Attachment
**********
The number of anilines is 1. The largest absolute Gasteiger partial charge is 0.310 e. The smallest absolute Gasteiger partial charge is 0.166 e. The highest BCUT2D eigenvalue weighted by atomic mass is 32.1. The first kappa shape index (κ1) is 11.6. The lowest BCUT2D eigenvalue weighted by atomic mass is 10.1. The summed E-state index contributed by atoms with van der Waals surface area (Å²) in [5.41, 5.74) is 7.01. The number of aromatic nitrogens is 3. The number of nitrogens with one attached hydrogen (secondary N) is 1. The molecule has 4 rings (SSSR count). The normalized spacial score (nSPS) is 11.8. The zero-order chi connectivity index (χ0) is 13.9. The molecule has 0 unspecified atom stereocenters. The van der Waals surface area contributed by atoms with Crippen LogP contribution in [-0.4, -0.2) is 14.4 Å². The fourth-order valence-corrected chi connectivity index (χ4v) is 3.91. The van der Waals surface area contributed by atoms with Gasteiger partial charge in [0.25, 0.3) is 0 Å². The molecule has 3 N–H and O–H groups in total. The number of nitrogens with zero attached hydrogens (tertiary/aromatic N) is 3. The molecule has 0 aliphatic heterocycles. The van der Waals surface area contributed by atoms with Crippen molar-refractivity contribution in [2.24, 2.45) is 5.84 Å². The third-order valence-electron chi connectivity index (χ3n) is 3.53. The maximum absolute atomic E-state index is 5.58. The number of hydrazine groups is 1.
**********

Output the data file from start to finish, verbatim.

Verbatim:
The number of anilines is 1. The largest absolute Gasteiger partial charge is 0.310 e. The smallest absolute Gasteiger partial charge is 0.166 e. The highest BCUT2D eigenvalue weighted by atomic mass is 32.1. The first kappa shape index (κ1) is 11.6. The lowest BCUT2D eigenvalue weighted by atomic mass is 10.1. The summed E-state index contributed by atoms with van der Waals surface area (Å²) in [5.41, 5.74) is 7.01. The number of aromatic nitrogens is 3. The number of nitrogens with one attached hydrogen (secondary N) is 1. The molecule has 4 rings (SSSR count). The normalized spacial score (nSPS) is 11.8. The zero-order chi connectivity index (χ0) is 13.9. The molecule has 0 unspecified atom stereocenters. The van der Waals surface area contributed by atoms with Crippen LogP contribution in [-0.4, -0.2) is 14.4 Å². The fourth-order valence-corrected chi connectivity index (χ4v) is 3.91. The van der Waals surface area contributed by atoms with Gasteiger partial charge in [0.25, 0.3) is 0 Å². The molecule has 3 N–H and O–H groups in total. The number of nitrogens with zero attached hydrogens (tertiary/aromatic N) is 3. The molecule has 0 aliphatic heterocycles. The van der Waals surface area contributed by atoms with Crippen molar-refractivity contribution in [2.24, 2.45) is 5.84 Å². The third-order valence-electron chi connectivity index (χ3n) is 3.53. The maximum absolute atomic E-state index is 5.58. The number of hydrazine groups is 1.